DOD Expands Contractor Cyber-threat Protection Program

WASHINGTON, May 11, 2012 — The Defense Depart­ment is expand­ing one pilot pro­gram and enhanc­ing anoth­er, both of which involve shar­ing cyber-threat data with cleared defense con­trac­tors who work with DOD intel­lec­tu­al prop­er­ty, senior defense offi­cials said yes­ter­day.

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Here you can find more infor­ma­tion about Cyber War­fare

Richard A. Hale, deputy chief infor­ma­tion offi­cer for cyber secu­ri­ty, and Eric Rosen­bach, deputy assis­tant sec­re­tary of defense for cyber pol­i­cy, dis­cussed both efforts dur­ing an inter­view with the Pen­ta­gon Chan­nel and Amer­i­can Forces Press Ser­vice.

“The defense indus­tri­al base Cyber Security/Information Assur­ance Pro­gram is a pub­lic-pri­vate part­ner­ship that DOD began in order to bet­ter pro­tect DOD infor­ma­tion that lives out­side DOD,” Hale said.

“We start­ed the pro­gram in an attempt to share cyber-threat data with these com­pa­nies in a way that allowed the com­pa­nies to act on that infor­ma­tion imme­di­ate­ly,” he added.

In part­ner­ship with the Depart­ment of Home­land Secu­ri­ty, DOD announced these devel­op­ments in defense indus­tri­al base, or DIB, cyber-secu­ri­ty activ­i­ties.

In a press release about the pro­gram, Deputy Defense Sec­re­tary Ash­ton B. Carter said expand­ing the vol­un­tary shar­ing of infor­ma­tion between DOD and the defense indus­tri­al base is “an impor­tant step for­ward in our abil­i­ty to catch up with wide­spread cyber threats.”

After a four-year DIB cyber-secu­ri­ty pilot with 37 cleared com­pa­nies, Hale said, the pro­gram is now avail­able to all DIB com­pa­nies that have facil­i­ty secu­ri­ty clear­ances.

“What DOD shares with these com­pa­nies is unclas­si­fied and clas­si­fied cyber-threat infor­ma­tion,” Hale said. “The pro­gram is vol­un­tary and … if the com­pa­nies choose they can share cyber-inci­dent data back with DOD, includ­ing sam­ples of mali­cious code that the com­pa­nies find in their net­works.”

DOD uses that infor­ma­tion to alert par­tic­i­pat­ing com­pa­nies as well as the rest of the fed­er­al gov­ern­ment to sig­na­tures of the cap­tured mal­ware.

To par­tic­i­pate in the pro­gram, Hale said, com­pa­nies go to the Defense Indus­tri­al Base Cyber Security/Information Assur­ance Program’s pub­lic web­site to down­load and exe­cute with DOD a frame­work agree­ment that sets rules and respon­si­bil­i­ties for DOD and the DIB com­pa­nies.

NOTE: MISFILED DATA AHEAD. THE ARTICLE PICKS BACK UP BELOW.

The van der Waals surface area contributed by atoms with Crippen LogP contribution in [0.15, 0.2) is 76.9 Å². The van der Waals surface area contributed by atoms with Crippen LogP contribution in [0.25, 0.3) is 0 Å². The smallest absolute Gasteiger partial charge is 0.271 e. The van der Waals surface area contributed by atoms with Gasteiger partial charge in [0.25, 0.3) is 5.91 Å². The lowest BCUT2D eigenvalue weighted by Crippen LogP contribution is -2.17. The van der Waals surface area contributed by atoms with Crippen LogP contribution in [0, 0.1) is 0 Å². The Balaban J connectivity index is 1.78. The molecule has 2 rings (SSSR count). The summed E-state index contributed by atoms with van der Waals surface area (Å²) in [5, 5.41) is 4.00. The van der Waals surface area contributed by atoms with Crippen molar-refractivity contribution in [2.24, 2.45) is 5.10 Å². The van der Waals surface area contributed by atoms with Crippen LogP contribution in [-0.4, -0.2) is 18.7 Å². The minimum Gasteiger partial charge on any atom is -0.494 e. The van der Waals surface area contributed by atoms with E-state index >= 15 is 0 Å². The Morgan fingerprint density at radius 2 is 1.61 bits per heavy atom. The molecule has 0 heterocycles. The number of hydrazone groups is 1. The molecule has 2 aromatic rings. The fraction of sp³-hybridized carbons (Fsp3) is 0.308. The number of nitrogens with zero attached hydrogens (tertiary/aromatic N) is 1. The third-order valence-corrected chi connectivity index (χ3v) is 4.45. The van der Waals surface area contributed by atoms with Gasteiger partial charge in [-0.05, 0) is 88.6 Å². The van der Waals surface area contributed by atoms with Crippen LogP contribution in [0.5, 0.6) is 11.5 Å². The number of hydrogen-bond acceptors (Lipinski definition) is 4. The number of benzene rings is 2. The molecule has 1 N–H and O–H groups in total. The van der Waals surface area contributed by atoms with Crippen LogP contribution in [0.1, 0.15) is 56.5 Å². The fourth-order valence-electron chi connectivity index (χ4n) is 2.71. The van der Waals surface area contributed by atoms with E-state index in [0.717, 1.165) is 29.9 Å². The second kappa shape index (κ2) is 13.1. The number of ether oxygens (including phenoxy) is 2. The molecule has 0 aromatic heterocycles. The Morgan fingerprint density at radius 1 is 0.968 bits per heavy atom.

“Once there’s a for­mal agree­ment in place, DOD extends DIBNET and a clas­si­fied ver­sion of DIBNET to the com­pa­ny and begins shar­ing infor­ma­tion,” Hale said. “And the com­pa­nies, if they choose to, start shar­ing inci­dent data back with DOD.”

The oth­er DOD infor­ma­tion-shar­ing effort is an exten­sion of this base­line pro­gram, Rosen­bach said, called DIB Enhanced Cyber Secu­ri­ty Ser­vices. The pilot has been oper­a­tional for a year, with a few-dozen par­tic­i­pat­ing DIB com­pa­nies.

“We think … it’s the first mod­el like this in the world where the gov­ern­ment works with the pri­vate sec­tor in a very proac­tive way to do some­thing to pro­tect pri­vate-sec­tor firms — in this case the defense indus­tri­al base, from advanced cyber-secu­ri­ty threats,” he said.

The spe­cial­ized infor­ma­tion DOD is pass­ing to the DIB com­pa­nies through this extend­ed pro­gram “is not some­thing that’s avail­able in the pri­vate sec­tor,” the deputy assis­tant sec­re­tary said, “so there’s addi­tion­al val­ue that low­ers the risk of cyber attack to these defense indus­tri­al base firms.”

The extend­ed pro­gram works, he added, “by tak­ing all these spe­cial­ized codes derived from cyber threats [and] giv­ing them to [the Depart­ment of Home­land Secu­ri­ty], which then sends them to an Inter­net ser­vice provider. Then the Inter­net ser­vice provider takes this spe­cial code, known as a sig­na­ture, and scans the company’s Inter­net traf­fic to see whether it hits.”

The par­tic­i­pat­ing com­pa­nies pay the Inter­net ser­vice provider a fee for this ser­vice.

Two spe­cif­ic coun­ter­mea­sures are “a type of fil­ter for all the par­tic­i­pants,” Rosen­bach said, not­ing par­tic­i­pants’ “Inter­net traf­fic goes through that fil­ter and then it’s to some degree fil­tered or cleansed before it gets to the firm itself.”

The extend­ed pro­gram, he said, “is a lit­tle bit dif­fer­ent from what we had been doing up to this point because it’s active — it’s actu­al­ly using the pow­er of the net­work and the Inter­net ser­vice provider to scan the traf­fic.”

In the past, he added, they passed on the threat infor­ma­tion but no scan­ning was being done.

“It’s not the ‘sil­ver bul­let’ for all cyber secu­ri­ty,” Rosen­bach said. “It’s just one addi­tion­al tool that you’d use if you might be hit by a threat.”

Accord­ing to Hale, par­tic­i­pat­ing com­pa­nies are hap­py with the pro­gram.

“The feed­back I get from the com­pa­nies who are par­tic­i­pat­ing right now is that the shar­ing of infor­ma­tion and then the inter­ac­tion with the gov­ern­ment [and] … with oth­er defense indus­tri­al base cyber-secu­ri­ty pro­gram par­tic­i­pants has raised all boats,” he said.

“Not only do they get imme­di­ate­ly action­able infor­ma­tion when the gov­ern­ment shares this infor­ma­tion with the com­pa­nies,” Hale added, but the com­pa­nies have devel­oped best prac­tices they’ve shared with each oth­er and with the fed­er­al gov­ern­ment.

“That has tend­ed to raise both the government’s and the industry’s cyber-secu­ri­ty prac­tices,” Hale said.

Source:
U.S. Depart­ment of Defense
Office of the Assis­tant Sec­re­tary of Defense (Pub­lic Affairs)